Banned Books Week: September 21−27

Held annually in September, Banned Books Week allows libraries across the country to celebrate the freedom to read and discuss the books that have been subjected to bans or had their presence in schools, bookstores, and library collections challenged.

In Article III of the American Library Association’s Library Bill of Rights states that “Libraries should challenge censorship in the fulfillment of their responsibility to provide information and enlightenment.” It’s a directive we take seriously here at the Kansas City Public Library.

In 2014, Banned Books Week focuses on comic books and graphic novels. As a medium, comics have faced increased scrutiny due to their visuals and the erroneous assumption that they are only for kids.

This is nothing new. Fredric Wertham, in his 1954 book Seduction of the Innocent, asserted (through long-discredited research) that comics were encouraging juvenile delinquency and criminal behavior.

Join us as we wrap up
Banned Books Week with Celebrating the Freedom
to Read

Saturday, Sept. 27, 4pm
at the Plaza Branch

Special guests include the Collins family, who recently drew international attention to their efforts to keep a Little Free Library in their Leawood, Kansas, front yard.

This led to Senate hearings and the institution of a self-regulatory “Comics Code” to avoid government regulation. The Code wasn’t fully abandoned by publishers until 2011.

Challenges to comics continue to this day. Jeff Smith’s award-winning series Bone was the 10th-most challenged title, according to the American Library Association in 2013. Marjane Satrapi’s Persepolis has also faced recent bans. Last year, Chicago Public School administrators ordered that copies of the book be removed from some school libraries and classrooms, though officials quickly backpedaled after facing protests.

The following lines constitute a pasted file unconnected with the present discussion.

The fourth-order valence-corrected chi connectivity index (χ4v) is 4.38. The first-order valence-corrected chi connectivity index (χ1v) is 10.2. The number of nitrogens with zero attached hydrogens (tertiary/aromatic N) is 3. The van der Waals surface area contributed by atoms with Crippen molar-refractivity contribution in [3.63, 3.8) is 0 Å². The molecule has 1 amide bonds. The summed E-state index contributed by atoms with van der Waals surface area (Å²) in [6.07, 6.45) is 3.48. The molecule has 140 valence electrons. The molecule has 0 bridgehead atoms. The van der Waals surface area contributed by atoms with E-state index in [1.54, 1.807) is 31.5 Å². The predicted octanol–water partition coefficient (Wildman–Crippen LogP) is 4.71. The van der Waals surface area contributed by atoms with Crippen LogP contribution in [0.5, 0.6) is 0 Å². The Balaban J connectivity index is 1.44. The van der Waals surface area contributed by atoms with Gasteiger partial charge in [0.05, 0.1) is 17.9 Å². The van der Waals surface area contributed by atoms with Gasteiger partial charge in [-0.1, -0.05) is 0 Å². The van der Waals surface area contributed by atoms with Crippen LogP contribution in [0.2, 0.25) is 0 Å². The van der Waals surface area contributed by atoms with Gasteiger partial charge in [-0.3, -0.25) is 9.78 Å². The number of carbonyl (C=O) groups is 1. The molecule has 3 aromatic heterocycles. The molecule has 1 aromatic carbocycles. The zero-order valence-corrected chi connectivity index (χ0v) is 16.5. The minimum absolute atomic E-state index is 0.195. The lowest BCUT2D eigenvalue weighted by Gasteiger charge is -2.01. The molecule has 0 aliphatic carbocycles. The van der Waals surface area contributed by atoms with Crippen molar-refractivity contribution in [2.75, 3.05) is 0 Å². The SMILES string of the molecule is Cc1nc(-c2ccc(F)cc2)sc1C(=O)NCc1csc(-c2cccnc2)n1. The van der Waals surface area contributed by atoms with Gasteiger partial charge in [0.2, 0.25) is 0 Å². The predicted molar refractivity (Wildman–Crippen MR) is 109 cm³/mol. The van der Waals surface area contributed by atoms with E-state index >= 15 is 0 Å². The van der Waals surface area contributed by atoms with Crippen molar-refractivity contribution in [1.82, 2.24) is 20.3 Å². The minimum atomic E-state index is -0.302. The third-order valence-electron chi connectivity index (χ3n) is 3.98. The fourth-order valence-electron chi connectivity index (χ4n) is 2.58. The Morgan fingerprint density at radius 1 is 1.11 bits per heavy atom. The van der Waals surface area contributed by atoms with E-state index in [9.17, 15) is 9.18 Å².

And recent MacArthur Genius Grant recipient Alison Bechdel often has faced attempted censorship of her work. Her graphic memoir Fun Home — winner of the Eisner Award, Lambda Literary Award, GLAAD Media Award, and a finalist for the National Book Critics Circle Award — was cited as one of the titles that led the South Carolina legislature to temporarily cut funding to two state colleges that had included the book in their required reading for freshman students.

So join us this week in celebrating these books, and increasing awareness of attempts to ban and remove these works of literature from bookshelves everywhere.

Banned Books Week Resources:

Books Banned or Challenged in Kansas and Missouri (KC Library Pinterest Board)
American Library Association: Banned & Challenged Books
Office for Intellectual Freedom
Comic Book Legal Defense Fund: Banned Books Week

About the Author

Liesl Christman

Liesl Christman is the digital content specialist for The Kansas City Public Library, managing content for the Library's blogs and social media accounts. She is an unabashed enthusiast of comic books, roller derby, and all things food.

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